Dr. Jorn Seemann
Dr. Jorn Seemann
<b>Department: </b>Geography<br><b>Research Area: </b>Relations between history and geography of Peace Corps volunteers in Latin America<br>

Department: Geography

Research Focus: For almost 60 years, the Peace Corps has been sending volunteers to different countries to take part in community projects and help and train local populations. The mission of the organization also focuses on cultural understanding. How do Americans perceive different cultures? What kind of image of Americans is transmitted abroad?  These questions address problems and challenges of cultural difference, diversity, and identity, themes that are of extreme importance and relevance in the present.

The aim of this Teacher-Scholar-Mentorship project is to look into how Peace Corps volunteers have dealt with people and culture in their host countries, how they engaged and interacted with locals and Peace Corps employees, what they thought about their experience and how their service changed their ideas about culture and the “other”. Due to the abundance of material on this topic (more than 240,000 volunteers since 1961), the focus will be on Peace Corps volunteers who served in a Latin American country in the 1960s. I have gathered substantial material in the form of personal correspondence (letters, postcards, photos), diaries, oral histories and other unpublished documents that I have collected at the JFK Library in Boston. These personal accounts have not been studied by anyone and are available for a research project defined and executed by an undergraduate student at Ball State.

Potential Student Project(s): The collected material on the Peace Corps can be analyzed from many different angles. For this project, the student must be curious about handwritten documents and oral histories and eager to read and write. There is no limit to potential research topics. Students from fields such as human geography, history, anthropology, sociology, languages and women’s and gender studies, among many others, can select a specific topic they would like to explore for a project; e.g., challenges for female Peace Corps volunteers in Latin America, cultural shock among Peace Corps returnees; oral histories of individual volunteers; country-specific studies.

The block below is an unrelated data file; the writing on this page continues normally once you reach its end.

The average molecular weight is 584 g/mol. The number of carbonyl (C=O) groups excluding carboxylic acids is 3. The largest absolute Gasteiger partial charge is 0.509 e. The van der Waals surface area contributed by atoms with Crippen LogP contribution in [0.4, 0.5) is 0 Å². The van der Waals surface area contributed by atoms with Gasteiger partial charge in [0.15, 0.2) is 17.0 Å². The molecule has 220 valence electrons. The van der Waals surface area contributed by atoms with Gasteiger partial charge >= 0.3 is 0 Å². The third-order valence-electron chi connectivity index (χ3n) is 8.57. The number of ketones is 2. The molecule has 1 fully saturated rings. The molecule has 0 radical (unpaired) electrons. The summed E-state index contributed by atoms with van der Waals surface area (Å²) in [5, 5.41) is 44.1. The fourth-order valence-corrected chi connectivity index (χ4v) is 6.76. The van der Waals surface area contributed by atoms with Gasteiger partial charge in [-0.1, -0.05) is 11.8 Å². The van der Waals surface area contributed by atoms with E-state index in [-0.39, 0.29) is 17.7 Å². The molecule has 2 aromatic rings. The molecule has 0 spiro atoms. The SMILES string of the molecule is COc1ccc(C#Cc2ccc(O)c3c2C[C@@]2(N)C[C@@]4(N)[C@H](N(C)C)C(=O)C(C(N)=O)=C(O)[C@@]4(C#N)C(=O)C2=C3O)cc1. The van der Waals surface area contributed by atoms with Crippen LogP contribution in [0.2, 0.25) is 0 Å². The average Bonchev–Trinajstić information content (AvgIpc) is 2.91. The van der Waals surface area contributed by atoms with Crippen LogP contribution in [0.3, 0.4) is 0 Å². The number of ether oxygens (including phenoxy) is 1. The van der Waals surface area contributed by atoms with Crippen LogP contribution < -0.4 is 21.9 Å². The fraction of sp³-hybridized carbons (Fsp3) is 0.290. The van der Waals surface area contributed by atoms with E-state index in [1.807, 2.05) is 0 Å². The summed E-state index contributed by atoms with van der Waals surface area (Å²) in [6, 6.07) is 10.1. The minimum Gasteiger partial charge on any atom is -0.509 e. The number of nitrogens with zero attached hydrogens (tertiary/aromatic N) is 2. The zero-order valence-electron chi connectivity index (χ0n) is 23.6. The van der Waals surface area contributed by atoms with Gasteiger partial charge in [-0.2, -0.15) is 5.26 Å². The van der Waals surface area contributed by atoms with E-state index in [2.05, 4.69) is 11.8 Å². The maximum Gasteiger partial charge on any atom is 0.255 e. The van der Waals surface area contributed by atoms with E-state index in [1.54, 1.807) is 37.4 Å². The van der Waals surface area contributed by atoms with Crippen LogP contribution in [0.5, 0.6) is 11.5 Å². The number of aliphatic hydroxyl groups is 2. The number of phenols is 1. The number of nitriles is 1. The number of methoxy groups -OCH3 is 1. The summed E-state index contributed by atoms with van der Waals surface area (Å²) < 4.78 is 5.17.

Attributes/skills/background sought in undergraduate:


  • enthusiasm and curiosity
  • about cultural topics in general and the Peace Corps in particular 
  • “patience” with archival material,
  • mainly handwritten and in digital format self-motivation (= quest for knowledge)
  • enjoys reading and writing
  • open to new ideas and methodologies


  • interest in Latin America
  • notion about data collection and analysis

Mentoring Plan: The student will have access to the collected data and other sources for his/her project. Once the project  is clearly defined, we will meet at least once every week (face-to-face or virtual) to discuss the student’s findings and progress. The student should dedicate at least five hours per week to the study, but I will be available for a talk throughout the semester. It would be desirable to have a deliverable at the end of the semester, for example, the draft of a paper (can be in collaboration with mentor), a plan to present at a conference or the student symposium or a creative way to share the results of the study.

Contact: 765-285-1774, CL 426P